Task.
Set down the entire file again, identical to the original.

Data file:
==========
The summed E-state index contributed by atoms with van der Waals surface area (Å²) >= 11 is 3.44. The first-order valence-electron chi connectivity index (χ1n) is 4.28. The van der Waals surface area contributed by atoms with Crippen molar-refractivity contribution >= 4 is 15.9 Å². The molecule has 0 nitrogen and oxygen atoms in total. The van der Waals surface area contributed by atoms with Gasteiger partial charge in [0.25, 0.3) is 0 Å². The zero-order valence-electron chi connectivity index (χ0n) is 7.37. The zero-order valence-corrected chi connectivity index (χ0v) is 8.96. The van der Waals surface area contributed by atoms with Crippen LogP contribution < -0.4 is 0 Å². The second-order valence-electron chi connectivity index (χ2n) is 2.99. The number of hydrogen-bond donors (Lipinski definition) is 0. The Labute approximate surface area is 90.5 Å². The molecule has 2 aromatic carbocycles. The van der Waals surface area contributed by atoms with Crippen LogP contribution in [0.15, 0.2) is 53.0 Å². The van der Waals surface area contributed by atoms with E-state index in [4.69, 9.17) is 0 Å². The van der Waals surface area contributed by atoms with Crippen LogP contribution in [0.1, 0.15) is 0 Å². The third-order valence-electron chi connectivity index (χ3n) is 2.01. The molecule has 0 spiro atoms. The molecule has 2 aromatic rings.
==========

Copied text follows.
The summed E-state index contributed by atoms with van der Waals surface area (Å²) >= 11 is 3.44. The first-order valence-electron chi connectivity index (χ1n) is 4.28. The van der Waals surface area contributed by atoms with Crippen molar-refractivity contribution >= 4 is 15.9 Å². The molecule has 0 nitrogen and oxygen atoms in total. The van der Waals surface area contributed by atoms with Gasteiger partial charge in [0.25, 0.3) is 0 Å². The zero-order valence-electron chi connectivity index (χ0n) is 7.37. The zero-order valence-corrected chi connectivity index (χ0v) is 8.96. The van der Waals surface area contributed by atoms with Crippen LogP contribution < -0.4 is 0 Å². The second-order valence-electron chi connectivity index (χ2n) is 2.99. The number of hydrogen-bond donors (Lipinski definition) is 0. The Labute approximate surface area is 90.5 Å². The molecule has 2 aromatic carbocycles. The van der Waals surface area contributed by atoms with Crippen LogP contribution in [0.15, 0.2) is 53.0 Å². The van der Waals surface area contributed by atoms with E-state index in [4.69, 9.17) is 0 Å². The van der Waals surface area contributed by atoms with Crippen LogP contribution in [0.1, 0.15) is 0 Å². The third-order valence-electron chi connectivity index (χ3n) is 2.01. The molecule has 0 spiro atoms. The molecule has 2 aromatic rings.